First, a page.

SAN DIEGO CHAPTER 7 BANKRUPTCY – THE LIQUIDATION
“Knowledge speaks, but wisdom listens.” – Jimi Hendrix
Chapter 7 Basics: US BANKRUPTCY COURT: ON BASICS OF CHAPTER 7
In a Chapter 7, also known as liquidation, a debtor receives a discharge typically in 90 days. The process is not overly complicated but does have some requirements including among other things completion of a U.S. Trustee approved Credit Counseling Course, the filing of a fairly lengthy petition with the court requesting relief, disclosure of assets, debts, income and documentation relating to the same, attendance at a creditor’s meeting, and completion of a U.S. Trustee approved Financial Management Course.
Most Chapter 7 cases, do not involve any adversarial court action. The process is overseen by a Trustee assigned to the case who is employed by the U.S. Trustees Office, an agency of The United States Department of Justice. In most cases, while a Bankruptcy Judge signs a discharge order, the petitioners never actually never step into the courthouse. The Bankruptcy Petition and all supporting documents are submitted electronically and docketed by the court’s computer. Case information can be obtained with Public Access to Court’s Electronic Records via Pacer.
341 Meeting (Creditor/Trustee meeting)
In San Diego, the Creditor’s Meeting is held at the U.S. Trustees Office located downtown at 402 W. Broadway, Suite 660, a couple of blocks from Tokarska Law Center. Creditors have a right to appear, though rarely do, at the meeting. They may question the petitioners regarding income, debts, and assets. Typically if creditors have objections they raise them by either first contacting the debtor’s attorney or filing an adversary proceeding and with complaint with the Court.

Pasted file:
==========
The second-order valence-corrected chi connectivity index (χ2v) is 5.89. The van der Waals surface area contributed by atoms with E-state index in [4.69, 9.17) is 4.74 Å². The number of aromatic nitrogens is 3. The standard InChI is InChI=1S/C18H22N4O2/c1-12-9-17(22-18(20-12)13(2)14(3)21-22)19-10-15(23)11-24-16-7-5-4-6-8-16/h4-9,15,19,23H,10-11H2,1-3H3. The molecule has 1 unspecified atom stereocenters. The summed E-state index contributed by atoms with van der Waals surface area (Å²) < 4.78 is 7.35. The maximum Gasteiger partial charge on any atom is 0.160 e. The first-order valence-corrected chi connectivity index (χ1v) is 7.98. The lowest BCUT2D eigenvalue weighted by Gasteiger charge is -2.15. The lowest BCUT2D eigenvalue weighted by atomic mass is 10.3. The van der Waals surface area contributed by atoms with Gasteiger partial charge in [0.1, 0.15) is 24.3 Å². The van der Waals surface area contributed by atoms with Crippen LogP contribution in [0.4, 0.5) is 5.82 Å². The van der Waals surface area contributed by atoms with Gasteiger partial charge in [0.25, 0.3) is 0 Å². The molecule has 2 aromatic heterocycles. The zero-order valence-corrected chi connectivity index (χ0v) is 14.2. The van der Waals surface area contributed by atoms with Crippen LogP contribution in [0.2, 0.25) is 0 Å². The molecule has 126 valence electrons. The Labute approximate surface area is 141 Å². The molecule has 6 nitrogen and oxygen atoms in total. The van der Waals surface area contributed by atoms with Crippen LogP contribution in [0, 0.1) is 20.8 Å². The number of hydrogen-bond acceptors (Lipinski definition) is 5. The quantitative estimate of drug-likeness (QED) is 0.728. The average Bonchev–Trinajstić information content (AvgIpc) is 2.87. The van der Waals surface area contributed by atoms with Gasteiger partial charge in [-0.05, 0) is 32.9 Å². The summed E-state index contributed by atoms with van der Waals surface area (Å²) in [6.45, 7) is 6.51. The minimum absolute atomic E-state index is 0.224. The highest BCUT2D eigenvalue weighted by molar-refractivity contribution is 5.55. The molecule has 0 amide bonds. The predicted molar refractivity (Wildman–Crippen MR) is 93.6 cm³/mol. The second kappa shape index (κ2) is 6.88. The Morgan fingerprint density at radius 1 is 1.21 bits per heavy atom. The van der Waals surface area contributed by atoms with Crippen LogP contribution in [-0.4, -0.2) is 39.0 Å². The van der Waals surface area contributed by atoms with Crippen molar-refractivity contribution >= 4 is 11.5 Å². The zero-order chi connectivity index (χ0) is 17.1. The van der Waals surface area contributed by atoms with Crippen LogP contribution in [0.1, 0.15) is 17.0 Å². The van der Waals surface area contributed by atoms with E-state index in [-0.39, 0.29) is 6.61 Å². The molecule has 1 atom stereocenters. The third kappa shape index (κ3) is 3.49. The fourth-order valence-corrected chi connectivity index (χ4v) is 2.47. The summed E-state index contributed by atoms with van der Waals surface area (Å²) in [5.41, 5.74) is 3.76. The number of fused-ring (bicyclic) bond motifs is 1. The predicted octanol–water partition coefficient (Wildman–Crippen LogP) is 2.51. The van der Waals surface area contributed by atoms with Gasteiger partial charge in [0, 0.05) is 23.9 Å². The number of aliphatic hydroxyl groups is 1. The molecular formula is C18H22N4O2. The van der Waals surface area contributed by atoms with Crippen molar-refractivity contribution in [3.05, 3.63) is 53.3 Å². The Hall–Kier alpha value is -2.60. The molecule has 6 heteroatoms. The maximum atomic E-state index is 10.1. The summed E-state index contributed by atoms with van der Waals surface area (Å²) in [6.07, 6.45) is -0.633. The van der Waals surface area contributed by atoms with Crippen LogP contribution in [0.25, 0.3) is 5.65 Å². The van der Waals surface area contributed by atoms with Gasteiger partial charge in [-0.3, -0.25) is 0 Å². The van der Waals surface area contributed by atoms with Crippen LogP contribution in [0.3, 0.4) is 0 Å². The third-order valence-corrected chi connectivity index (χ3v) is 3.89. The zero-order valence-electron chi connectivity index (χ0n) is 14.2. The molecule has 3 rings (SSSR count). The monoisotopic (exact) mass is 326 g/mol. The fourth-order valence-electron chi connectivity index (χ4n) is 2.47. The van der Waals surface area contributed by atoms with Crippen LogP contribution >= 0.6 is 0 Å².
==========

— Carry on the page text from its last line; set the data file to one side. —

The meeting is held open forum meaning anyone can sit and observe the proceedings. A properly filed case with all required documents having been timely submitted to the assigned Trustee can proceed smoothly and complete the inquiries within a few minutes.
The formality of the meeting requires among other things that the Debtor(s) be sworn in, submit proper of identification (government issued picture identification: Driver’s License or Passport) and Social Security Number (Social Security Card, third party prepared tax returns, W9 forms, Military Issued ID) for verification purposes, and state under penalty of perjury and while being recorded that the information in the petition is the truth and nothing but the truth under PENALTY OF PERJURY.
CALIFORNIA BANKRUPTCY EXEMPTIONS
The Federal Bankruptcy Code allows debtors to use their State’s Exemptions laws in determining what property a debtor can keep “aka as exempt property” from the claims of creditors.
Exempting equity in your home, car, retirement, pension, or insurance benefits, and certain household property is an important part of bankruptcy protection for the debtor. California utilizes two separate sets of exemption. Choosing the right one depends on the types and value of owned property. Your attorney should ensure that you make the best use of the available exemptions to your particular circumstances.
Individuals contemplating filing for bankruptcy are urged not to transfer/sell any assets until consulting with your attorney. Depending on the circumstances, these transactions could be seen as fraud or abuse. Please discuss with your attorney if you intend to: transfer ownership or sell any items prior to filing or if you have done so in the past TWO years.
WHAT IS DISCHARGEABLE? What is a Discharge
First thing to understand is what does Discharge mean exactly. Discharge means that the Creditor(s) are legally prevented from ever attempting to collect from you the owed amounts. All collection proceedings: lawsuits, credit collection contacts, garnishments, bank levy must cease immediately upon filing of the case. Whether the creditor will be able to resume collection efforts after your case closes depends on whether the debt is dischargeable or not?